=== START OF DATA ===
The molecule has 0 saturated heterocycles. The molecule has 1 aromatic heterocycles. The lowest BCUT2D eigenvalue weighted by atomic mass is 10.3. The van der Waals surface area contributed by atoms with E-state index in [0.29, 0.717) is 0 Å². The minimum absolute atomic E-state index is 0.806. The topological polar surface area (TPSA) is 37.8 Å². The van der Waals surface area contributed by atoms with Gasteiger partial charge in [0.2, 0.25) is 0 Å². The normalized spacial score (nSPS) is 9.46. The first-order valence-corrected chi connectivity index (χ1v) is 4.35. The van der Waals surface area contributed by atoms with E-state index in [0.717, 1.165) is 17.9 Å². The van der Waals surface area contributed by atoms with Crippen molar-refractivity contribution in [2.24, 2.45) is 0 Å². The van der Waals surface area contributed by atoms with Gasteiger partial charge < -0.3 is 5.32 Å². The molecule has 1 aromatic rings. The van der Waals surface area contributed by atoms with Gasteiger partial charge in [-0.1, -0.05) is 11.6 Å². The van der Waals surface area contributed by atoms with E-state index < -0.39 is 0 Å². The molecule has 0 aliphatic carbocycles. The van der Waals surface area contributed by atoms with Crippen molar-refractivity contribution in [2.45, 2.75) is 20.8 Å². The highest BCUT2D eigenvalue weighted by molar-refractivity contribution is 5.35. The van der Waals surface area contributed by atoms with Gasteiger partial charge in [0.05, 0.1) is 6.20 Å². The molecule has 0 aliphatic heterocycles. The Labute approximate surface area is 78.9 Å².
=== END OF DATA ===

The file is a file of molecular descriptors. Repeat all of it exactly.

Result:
The molecule has 0 saturated heterocycles. The molecule has 1 aromatic heterocycles. The lowest BCUT2D eigenvalue weighted by atomic mass is 10.3. The van der Waals surface area contributed by atoms with E-state index in [0.29, 0.717) is 0 Å². The minimum absolute atomic E-state index is 0.806. The topological polar surface area (TPSA) is 37.8 Å². The van der Waals surface area contributed by atoms with Gasteiger partial charge in [0.2, 0.25) is 0 Å². The normalized spacial score (nSPS) is 9.46. The first-order valence-corrected chi connectivity index (χ1v) is 4.35. The van der Waals surface area contributed by atoms with E-state index in [0.717, 1.165) is 17.9 Å². The van der Waals surface area contributed by atoms with Crippen molar-refractivity contribution in [2.24, 2.45) is 0 Å². The van der Waals surface area contributed by atoms with Gasteiger partial charge < -0.3 is 5.32 Å². The molecule has 1 aromatic rings. The van der Waals surface area contributed by atoms with Gasteiger partial charge in [-0.1, -0.05) is 11.6 Å². The van der Waals surface area contributed by atoms with E-state index < -0.39 is 0 Å². The molecule has 0 aliphatic carbocycles. The van der Waals surface area contributed by atoms with Crippen molar-refractivity contribution in [2.45, 2.75) is 20.8 Å². The highest BCUT2D eigenvalue weighted by molar-refractivity contribution is 5.35. The van der Waals surface area contributed by atoms with Gasteiger partial charge in [0.05, 0.1) is 6.20 Å². The molecule has 0 aliphatic heterocycles. The Labute approximate surface area is 78.9 Å².